CHICAGO (CBS) — It’s called cyber flashing: the act of sending someone an unwanted sexual picture. Several women told CBS 2 they’ve been targeted through Apple’s AirDrop feature.

CBS 2’s Tim McNicholas has their stories, and Apple’s efforts to fix the problem.

Janet Stoddard was just trying to get to work.

She said she hopped on the Blue Line in late July, looked at her phone, and realized someone was trying to AirDrop her a photo.

So what did she see?

“Body parts,” Stoddard said.

She declined the photo, but her phone showed a preview of the image.

Stoddard didn’t spend too much time examining but she knew right away it was something she didn’t want to see.

“I know for sure that it was, like, at least a rear end,” she said.

It’s a disturbing story, but not a unique one. People across the world have similar stories of receiving lewd images against their will. It’s commonly referred to as “cyber flashing.”

In Stoddard’s case, the sender used Apple’s AirDrop feature, which allows iPhone or iPad users to send photos to other people within 30 feet of them.

Stoddard says, on that July day, she had her AirDrop set to allow anyone to send her a request.

She eventually changed it back to “contacts only” after rejecting more photos from the same sender.

“They kept coming through. I couldn’t even get to the settings on my phone, because they were, like, one after another; and it’s like, stop, stop,” she said.

Public transit riders nationwide have reported similar incidents, likely because trains and buses create a cluster of people in one spot on their phones, which means more targets for the sender.

Shannon Desmond said she was on the Red Line when she was AirDropped a nude photo of a man.

“I didn’t consent to this. I didn’t ask for this. You totally went into my personal space and violated me,” Desmond said.

“This is sexual harassment,” Stoddard said.

But Apple says with their new iOS 13, you no longer see preview images with an AirDrop. As long as you update your phone, and it’s an iPhone 6s or newer, the company says you can decline AirDrops from people don’t know and you’ll never see it.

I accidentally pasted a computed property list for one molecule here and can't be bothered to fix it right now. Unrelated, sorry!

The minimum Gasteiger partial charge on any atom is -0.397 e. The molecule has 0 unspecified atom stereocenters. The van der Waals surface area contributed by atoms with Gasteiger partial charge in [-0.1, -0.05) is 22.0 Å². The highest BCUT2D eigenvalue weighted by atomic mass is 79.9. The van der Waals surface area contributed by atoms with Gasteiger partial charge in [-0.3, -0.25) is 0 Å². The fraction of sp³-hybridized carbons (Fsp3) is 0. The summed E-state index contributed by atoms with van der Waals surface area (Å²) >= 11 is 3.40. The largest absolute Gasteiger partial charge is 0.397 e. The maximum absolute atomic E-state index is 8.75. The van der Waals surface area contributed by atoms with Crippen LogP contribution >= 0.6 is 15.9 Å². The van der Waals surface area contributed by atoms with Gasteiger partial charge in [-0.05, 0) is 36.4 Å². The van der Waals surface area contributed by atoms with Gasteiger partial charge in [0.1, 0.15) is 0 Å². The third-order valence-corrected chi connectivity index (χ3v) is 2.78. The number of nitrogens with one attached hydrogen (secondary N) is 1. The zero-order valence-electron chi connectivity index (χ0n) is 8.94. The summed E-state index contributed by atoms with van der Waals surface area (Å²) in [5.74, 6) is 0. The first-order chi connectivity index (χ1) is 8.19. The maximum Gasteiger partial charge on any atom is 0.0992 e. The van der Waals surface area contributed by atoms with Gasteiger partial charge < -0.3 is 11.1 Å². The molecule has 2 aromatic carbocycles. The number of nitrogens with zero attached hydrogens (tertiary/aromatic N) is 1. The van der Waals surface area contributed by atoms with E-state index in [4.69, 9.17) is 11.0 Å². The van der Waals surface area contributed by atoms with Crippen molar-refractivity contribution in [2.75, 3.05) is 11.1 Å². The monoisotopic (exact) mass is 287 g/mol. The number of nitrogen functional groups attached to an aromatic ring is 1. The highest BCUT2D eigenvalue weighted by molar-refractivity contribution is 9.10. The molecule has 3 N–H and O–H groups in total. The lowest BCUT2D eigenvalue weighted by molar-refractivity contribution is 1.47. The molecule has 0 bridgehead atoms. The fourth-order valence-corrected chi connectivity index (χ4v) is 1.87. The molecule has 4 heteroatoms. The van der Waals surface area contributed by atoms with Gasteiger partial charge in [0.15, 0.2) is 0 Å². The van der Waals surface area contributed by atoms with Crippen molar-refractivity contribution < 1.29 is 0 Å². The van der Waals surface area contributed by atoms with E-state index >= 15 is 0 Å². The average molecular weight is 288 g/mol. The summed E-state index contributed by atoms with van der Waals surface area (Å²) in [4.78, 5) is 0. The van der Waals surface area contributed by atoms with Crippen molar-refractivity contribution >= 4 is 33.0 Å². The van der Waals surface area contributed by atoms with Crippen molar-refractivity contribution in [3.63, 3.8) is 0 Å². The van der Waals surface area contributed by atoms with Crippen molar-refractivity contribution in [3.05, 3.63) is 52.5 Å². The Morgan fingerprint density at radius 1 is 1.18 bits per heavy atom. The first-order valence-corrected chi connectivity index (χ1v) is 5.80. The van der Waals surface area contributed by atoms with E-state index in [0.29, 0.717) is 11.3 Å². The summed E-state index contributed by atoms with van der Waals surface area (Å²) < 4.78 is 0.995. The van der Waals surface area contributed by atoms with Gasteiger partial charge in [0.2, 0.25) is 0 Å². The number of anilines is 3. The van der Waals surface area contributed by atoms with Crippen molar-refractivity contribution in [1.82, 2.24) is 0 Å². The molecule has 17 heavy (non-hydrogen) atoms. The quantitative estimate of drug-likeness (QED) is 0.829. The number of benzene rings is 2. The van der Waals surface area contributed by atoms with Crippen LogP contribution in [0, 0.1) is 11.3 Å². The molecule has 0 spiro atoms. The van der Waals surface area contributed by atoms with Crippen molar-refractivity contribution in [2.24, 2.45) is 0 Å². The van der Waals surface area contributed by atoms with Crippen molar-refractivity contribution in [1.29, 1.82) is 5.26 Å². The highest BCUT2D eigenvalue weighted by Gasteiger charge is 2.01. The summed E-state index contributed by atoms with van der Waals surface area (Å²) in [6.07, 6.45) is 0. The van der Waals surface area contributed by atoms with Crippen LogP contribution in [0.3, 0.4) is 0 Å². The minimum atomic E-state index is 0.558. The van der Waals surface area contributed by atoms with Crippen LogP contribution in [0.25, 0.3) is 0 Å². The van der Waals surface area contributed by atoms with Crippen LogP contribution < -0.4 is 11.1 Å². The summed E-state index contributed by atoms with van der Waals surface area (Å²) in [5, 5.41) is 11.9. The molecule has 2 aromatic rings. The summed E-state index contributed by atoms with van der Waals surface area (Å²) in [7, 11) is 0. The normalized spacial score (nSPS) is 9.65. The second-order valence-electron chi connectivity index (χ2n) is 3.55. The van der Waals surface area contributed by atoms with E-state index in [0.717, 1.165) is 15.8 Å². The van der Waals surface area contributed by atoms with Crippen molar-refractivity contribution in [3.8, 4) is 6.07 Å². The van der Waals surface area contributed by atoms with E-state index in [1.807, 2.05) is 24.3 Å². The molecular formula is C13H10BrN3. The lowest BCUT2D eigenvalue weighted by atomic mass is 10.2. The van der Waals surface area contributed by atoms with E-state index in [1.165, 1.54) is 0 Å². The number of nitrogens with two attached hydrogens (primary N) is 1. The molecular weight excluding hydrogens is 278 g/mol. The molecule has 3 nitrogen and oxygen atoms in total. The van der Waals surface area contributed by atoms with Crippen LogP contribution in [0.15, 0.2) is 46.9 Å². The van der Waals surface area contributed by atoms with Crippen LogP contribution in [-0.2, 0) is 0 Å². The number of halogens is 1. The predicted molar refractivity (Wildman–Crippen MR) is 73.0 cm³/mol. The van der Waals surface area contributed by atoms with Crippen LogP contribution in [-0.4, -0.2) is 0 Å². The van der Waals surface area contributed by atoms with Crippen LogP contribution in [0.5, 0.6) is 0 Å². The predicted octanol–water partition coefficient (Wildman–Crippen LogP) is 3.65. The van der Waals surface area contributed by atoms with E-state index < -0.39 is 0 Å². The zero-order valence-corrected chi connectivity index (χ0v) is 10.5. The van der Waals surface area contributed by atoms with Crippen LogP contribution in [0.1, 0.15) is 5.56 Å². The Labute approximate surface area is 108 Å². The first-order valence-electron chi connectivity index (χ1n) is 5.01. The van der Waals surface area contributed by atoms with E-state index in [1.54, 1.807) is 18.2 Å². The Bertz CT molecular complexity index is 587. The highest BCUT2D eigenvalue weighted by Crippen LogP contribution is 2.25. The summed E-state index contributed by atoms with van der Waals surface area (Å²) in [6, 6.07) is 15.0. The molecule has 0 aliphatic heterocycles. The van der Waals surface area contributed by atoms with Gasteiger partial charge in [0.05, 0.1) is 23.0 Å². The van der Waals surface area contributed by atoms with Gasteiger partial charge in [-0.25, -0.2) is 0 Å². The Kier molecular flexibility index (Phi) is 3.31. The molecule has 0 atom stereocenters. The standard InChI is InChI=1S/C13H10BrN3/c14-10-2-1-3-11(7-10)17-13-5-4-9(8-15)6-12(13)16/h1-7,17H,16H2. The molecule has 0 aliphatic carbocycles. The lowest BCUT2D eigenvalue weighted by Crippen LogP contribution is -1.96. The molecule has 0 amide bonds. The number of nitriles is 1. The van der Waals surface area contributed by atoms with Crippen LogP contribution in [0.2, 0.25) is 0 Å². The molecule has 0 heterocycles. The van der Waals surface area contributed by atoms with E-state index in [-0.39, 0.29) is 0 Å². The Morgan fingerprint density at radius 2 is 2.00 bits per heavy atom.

According to Desmond, it’s a step in the right direction, but both she and Stoddard worry that unknowing users might still accept and get an unwelcome surprise.

“People have to be really mindful of their own stuff, managing all of your own privacy,” Desmond said.

Desmond is urging people to make sure they know their AirDrop settings.

Both women feel that part of the problem is that AirDrops can be sent anonymously, with only the phone’s nickname appearing. Neither was ever able to determine who in their vicinity sent them the photos.

“If they knew they could be identified, I think that would stop them from doing it,” Stoddard said. “But right now, they’re hidden. So that’s why they’re so emboldened to do this.”

With Apple’s new iPhone 11, users can point their phone at another phone and send an AirDrop request to it. This feature will only work if the other phone’s AirDrop settings are not restricted.

The issue has not been limited to trains.

Kat Pitman said she was delayed in Louisville on a plane headed to Midway International Airport earlier this year.

She had her AirDrop set to “everyone” because a business colleague had recently wanted to send her something.

“I was texting my husband to let him know we were delayed,” Pitman said. She said the AirDrop popped up her phone “that had an explicit image.”

“Cyber flashing” is also not just an AirDrop problem.

The dating app Bumble says their users sometimes receive unwanted photos and they have worked with State of Texas on a law against sending the lewd images. A spokesperson for Bumble said they are pushing for a federal law.

In Illinois, a “cyber flasher” could potentially be charged with a misdemeanor under the state’s current obscenity law. There are also laws in Illinois against “electronic harassment” that could apply.

Tim McNicholas